Whether you work in a small mom-and-pop restaurant or well-known fine dining establishment, it’s important for all food service workers to familiarize themselves with the nuances of food allergy versus intolerance. Some people assume these conditions are the same. While they share some similarities, however, there are stark differences between a food allergy and a food intolerance.
All types of allergies are characterized by an overactive immune system response to an otherwise harmless substance. Our immune system is a complex biological defense mechanism that protects against infection. When it detects a pathogenic bacteria or virus, it responds by sending white blood cells to attack the foreign invader and by releasing chemicals like histamines.
That’s how the immune system is supported to work, at least. People with allergies have a condition in which their immune system wrongfully targets substances, resulting in a symptomatic reaction. Someone with seasonal allergies may be allergic to pollen whereas someone with a food allergy may be allergic to peanuts.
So, just how common are food-related allergies? According to research cited by CBS News, roughly four percent of the U.S. population has a food allergy. That means nearly 324 million Americans suffer from this immune system disorder.
According to Food Allergy Research and Education (FARE), 90 percent of food-related allergies are caused by eight ingredients: dairy milk, eggs, fish, peanuts, shellfish, nuts, wheat and soy. However, more than 160 different food ingredients have been identified as potentially allergens.
A food intolerance has similar symptoms to allergies, but it’s a completely different condition. Someone who has a food intolerance isn’t allergic to the offending ingredient, nor does their immune system attempt to control the ingredient. Instead, the person’s body has trouble digesting and processing the ingredient as it should.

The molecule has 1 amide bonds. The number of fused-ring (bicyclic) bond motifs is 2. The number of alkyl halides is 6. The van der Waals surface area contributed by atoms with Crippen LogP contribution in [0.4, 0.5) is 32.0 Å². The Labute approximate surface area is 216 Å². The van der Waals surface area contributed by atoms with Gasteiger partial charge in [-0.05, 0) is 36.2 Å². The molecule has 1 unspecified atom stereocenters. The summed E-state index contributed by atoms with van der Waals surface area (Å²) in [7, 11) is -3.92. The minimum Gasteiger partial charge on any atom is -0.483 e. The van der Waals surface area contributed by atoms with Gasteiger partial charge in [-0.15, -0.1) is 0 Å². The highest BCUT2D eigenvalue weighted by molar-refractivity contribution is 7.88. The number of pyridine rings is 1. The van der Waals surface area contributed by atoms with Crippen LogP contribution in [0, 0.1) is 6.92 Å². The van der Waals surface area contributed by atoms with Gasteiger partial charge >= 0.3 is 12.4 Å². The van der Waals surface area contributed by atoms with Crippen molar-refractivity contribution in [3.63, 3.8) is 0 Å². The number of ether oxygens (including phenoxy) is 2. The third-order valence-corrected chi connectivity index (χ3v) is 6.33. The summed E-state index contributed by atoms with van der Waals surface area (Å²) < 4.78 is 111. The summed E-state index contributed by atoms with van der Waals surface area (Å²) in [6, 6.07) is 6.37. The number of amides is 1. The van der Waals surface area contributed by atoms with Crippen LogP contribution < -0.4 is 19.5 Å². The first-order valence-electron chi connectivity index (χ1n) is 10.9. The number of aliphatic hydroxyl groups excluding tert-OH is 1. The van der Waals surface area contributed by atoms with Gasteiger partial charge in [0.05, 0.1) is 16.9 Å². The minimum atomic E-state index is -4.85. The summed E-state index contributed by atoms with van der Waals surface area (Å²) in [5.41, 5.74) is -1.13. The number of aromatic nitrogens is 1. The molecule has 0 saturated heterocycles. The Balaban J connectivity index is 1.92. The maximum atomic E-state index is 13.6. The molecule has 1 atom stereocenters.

Statistics show that roughly one in four people globally have an intolerance to dairy. Known as lactose intolerance, it’s the most common type of food intolerance. A person who’s lactose intolerant lacks the enzymes to digest dairy sugar, resulting in stomach distress.
Symptoms of a food intolerance are typically milder than a food allergy. Both conditions may cause diarrhea, nausea, gas and vomiting. However, food intolerances are less severe. Furthermore, some individuals are prone to a life-threatening reaction to food allergens, known as anaphylaxis. This is why it’s important for food and beverage workers to take measures to protect customers from allergies.
Protecting Against Food Allergy in Food Service
Food service workers have a duty to help protect customers from food-related allergies. Neglecting a customer’s food allergy needs can mean the difference between life and death. Each year, dozens of people die from food allergy anaphylaxis. After consuming the allergen, their air passages swell to the point where they are unable to breathe.
Taking an allergen awareness training course is an invaluable step towards protecting against food allergy. Among other things, it educates food service employees on the appropriate way to handle food without contaminating it with potential allergens. If a customer informs you that he or she has a peanut allergy, for instance, you’ll need to keep that customer’s food away from all sources of peanuts, even peanut cooking oil.
Food service workers should also familiarize themselves with the appropriate procedure for dealing with an allergic reaction. If a customer is experiencing anaphylaxis, workers should call 911 immediately. At the same time, workers should ask the customer if he or she has an epinephrine injector to treat the attack.
While there’s no cure for food-related allergies, there are steps we can take to reduce the risk of attacks. Avoiding the allergen is the single most effective safeguard. Additionally, food service workers can educate themselves on this condition with an allergen training course.
Source: TABC Blog by Learn 2 Serve